Lasers are ubiquitous in our lives; they are used for such diverse purposes as imaging, communicating, and determining the distance from the Earth to the moon. These devices have even have turned their beams on the art world. Aside from their use in pointing out details on museum tours, lasers have been essential behind the scenes. They have helped to analyze a pigment’s chemical composition and produce three-dimensional cross-sections of art objects, shedding light on their layered history.
Where art is concerned, lasers may yet have their most lasting impact in the realm of conservation, helping to preserve pieces for generations to come. The restoration and preservation of artistic masterpieces is a scientific and technological challenge with no universal solution. Conservators must tailor their preservation techniques to the unique material composition of each work in order to avoid irreparable damage. Nearly as complex as the layers of paint or stone are the layers of obfuscating material accreted over years of exhibition and storage. The cleaning of these residues is irreversible, so protecting the art and artifacts beneath is paramount. These lasers provide a noninvasive solution that promises to do just that.
One such laser cleaning system has recently been purchased by the Yale University Art Gallery (YUAG). The YUAG’s revolutionary laser cleaning system is housed at the Yale University Institute for the Preservation of Cultural Heritage (IPCH), just a jaunt away from central campus. Surprisingly small, the body of the machine is the size and shape of a microwave, with a handheld gun attachment that is used to aim the laser beam. This technology has the potential to blast away dust and debris from such art objects as marble sculptures. It may eventually be employed on valuable paintings.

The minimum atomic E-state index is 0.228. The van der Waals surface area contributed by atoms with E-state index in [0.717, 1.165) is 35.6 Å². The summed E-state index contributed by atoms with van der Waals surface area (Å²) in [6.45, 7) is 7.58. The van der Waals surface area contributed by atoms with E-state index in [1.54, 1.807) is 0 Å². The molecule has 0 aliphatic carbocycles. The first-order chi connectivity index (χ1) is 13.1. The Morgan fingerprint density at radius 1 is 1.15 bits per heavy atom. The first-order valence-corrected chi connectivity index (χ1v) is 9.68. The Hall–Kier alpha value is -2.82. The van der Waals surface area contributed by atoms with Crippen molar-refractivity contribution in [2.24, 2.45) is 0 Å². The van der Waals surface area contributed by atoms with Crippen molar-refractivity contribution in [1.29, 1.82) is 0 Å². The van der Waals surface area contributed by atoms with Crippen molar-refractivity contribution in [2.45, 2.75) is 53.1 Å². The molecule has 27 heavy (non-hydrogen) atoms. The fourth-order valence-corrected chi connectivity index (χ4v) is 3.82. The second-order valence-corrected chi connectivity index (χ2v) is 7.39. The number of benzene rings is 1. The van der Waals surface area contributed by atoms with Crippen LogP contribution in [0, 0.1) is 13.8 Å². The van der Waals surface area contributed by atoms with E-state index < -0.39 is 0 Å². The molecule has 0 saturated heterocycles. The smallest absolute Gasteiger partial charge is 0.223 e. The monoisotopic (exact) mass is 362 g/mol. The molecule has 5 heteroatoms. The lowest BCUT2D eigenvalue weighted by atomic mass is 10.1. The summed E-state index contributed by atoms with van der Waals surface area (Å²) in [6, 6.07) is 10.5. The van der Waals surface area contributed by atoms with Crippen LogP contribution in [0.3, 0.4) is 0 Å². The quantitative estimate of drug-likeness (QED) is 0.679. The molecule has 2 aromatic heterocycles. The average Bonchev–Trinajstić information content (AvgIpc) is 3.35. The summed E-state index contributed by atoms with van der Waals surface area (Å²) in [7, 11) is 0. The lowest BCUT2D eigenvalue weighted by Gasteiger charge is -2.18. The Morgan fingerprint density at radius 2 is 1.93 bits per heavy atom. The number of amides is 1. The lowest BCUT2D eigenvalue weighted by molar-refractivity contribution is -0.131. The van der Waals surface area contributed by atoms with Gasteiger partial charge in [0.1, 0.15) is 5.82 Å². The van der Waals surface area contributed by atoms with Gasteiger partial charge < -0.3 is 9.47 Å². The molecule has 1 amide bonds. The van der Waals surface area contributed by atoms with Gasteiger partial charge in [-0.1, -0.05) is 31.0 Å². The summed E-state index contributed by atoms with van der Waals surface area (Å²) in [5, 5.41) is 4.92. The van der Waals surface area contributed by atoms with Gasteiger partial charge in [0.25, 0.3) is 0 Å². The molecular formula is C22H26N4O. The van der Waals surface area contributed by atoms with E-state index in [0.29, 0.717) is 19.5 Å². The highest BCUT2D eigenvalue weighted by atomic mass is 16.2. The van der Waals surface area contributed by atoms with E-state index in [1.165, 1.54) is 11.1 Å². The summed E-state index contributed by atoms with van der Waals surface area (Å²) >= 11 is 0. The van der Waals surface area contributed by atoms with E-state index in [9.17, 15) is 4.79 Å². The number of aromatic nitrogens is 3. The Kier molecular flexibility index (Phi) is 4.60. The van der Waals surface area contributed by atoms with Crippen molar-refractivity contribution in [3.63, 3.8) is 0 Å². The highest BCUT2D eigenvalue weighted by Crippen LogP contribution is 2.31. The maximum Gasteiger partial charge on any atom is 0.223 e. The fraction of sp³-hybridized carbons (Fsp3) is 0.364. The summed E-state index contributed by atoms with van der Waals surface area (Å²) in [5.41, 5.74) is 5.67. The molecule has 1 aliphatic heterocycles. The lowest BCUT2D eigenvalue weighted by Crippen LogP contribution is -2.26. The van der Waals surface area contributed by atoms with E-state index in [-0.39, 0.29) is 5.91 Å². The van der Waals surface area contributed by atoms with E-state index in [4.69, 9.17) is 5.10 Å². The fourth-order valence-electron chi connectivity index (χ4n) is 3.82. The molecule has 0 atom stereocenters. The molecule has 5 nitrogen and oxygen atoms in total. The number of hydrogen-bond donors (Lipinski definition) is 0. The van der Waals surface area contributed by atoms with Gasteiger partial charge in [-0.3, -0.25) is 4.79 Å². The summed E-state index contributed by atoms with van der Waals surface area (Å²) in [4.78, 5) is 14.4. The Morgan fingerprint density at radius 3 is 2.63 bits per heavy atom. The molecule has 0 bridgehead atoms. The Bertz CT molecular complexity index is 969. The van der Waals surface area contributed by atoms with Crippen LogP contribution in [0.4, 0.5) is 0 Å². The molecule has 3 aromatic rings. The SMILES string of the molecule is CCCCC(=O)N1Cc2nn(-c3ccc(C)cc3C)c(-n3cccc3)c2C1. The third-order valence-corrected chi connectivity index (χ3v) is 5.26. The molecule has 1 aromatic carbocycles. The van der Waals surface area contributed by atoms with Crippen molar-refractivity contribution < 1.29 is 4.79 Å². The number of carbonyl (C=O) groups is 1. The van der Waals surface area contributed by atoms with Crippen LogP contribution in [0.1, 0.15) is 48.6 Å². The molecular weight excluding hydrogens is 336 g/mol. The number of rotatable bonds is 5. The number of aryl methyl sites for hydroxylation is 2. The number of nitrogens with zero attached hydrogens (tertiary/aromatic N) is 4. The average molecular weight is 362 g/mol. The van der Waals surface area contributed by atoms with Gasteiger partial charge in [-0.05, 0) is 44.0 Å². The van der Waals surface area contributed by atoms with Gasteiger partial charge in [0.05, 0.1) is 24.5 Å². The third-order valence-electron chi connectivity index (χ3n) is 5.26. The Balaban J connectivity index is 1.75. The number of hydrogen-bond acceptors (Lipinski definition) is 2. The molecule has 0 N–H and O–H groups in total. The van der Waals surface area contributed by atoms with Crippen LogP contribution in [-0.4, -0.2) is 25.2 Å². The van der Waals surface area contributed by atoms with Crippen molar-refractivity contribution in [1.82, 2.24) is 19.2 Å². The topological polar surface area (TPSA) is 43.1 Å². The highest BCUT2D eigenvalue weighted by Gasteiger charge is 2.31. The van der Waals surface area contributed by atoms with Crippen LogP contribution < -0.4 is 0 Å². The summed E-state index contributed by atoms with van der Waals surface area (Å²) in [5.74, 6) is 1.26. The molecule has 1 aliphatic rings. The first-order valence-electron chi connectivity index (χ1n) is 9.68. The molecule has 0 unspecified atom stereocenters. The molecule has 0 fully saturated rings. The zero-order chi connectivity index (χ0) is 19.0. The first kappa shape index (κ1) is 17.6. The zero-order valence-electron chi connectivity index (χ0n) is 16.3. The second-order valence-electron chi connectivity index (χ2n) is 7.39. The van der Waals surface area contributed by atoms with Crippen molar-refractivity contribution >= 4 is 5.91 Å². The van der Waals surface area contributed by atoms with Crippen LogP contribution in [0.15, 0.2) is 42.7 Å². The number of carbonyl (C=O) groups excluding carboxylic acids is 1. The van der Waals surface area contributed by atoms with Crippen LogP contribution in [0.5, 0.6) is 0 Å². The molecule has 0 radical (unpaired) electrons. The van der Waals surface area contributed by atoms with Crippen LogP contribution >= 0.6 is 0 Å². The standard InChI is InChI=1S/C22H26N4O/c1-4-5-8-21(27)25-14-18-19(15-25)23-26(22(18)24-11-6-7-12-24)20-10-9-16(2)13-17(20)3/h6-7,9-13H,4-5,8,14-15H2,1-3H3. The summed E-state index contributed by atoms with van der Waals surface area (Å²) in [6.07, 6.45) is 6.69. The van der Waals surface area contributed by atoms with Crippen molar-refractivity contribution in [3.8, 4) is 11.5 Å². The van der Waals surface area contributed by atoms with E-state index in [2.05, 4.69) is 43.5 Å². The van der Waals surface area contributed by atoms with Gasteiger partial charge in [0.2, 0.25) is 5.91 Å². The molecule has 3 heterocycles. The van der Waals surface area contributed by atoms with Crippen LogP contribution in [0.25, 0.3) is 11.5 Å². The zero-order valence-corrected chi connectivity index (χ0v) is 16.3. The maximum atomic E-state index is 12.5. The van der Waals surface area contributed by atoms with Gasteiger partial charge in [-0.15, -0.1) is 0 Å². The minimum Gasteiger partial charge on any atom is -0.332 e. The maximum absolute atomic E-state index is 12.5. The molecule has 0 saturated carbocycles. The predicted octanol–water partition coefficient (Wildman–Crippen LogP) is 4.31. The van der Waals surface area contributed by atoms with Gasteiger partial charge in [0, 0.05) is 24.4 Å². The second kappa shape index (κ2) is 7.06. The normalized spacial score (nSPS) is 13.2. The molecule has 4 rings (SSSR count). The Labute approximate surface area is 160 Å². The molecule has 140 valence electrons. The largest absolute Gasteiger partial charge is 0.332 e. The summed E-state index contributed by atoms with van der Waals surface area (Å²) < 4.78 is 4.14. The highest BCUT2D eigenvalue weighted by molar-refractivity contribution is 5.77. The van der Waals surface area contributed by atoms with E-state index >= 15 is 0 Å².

Targeting the problem
Before any lasers are fired, conservators must ensure that the cutting-edge cleaning method will not harm the art object. Each material is given a “damage threshold,” an indicator that accounts for how well the unwanted material absorbs energy (the absorption profile) and how much energy must be absorbed to remove the material. Dust typically adheres lightly, and requires little energy to lift from the surface. A layer of corrosion, which is more tightly adherent, requires more energy to be removed. In order effectively remove unwanted material and preserve the underlying artwork, conservators need to tailor the laser’s beam to only affect dirt and dust.
Fortunately, lasers heat dark material better than lighter-colored substances. What we experience as the color black is just the absence of reflected light; instead, light is completely absorbed. White-colored material is the exact opposite, reflecting incoming light beams and absorbing very little energy. When targeted by a laser beam, only black material—such as dark stains, dust, or other buildup—absorbs the energy, heating it almost immediately.
Consider, for example, a soot-covered, marble bust. A marble surface is essentially translucent; it does not absorb visible or infrared light well. These types of light would be suitable for use on the bust, because they would not heat—and possibly damage—the marble surface. Black soot absorbs light that hits the surface exceeding well and requires little energy to be removed. In this case, the laser should use infrared light, which is less energy intensive; the minimum amount of energy should be employed to remove the unwanted material, while avoiding any damage to the surface underneath.
The bright idea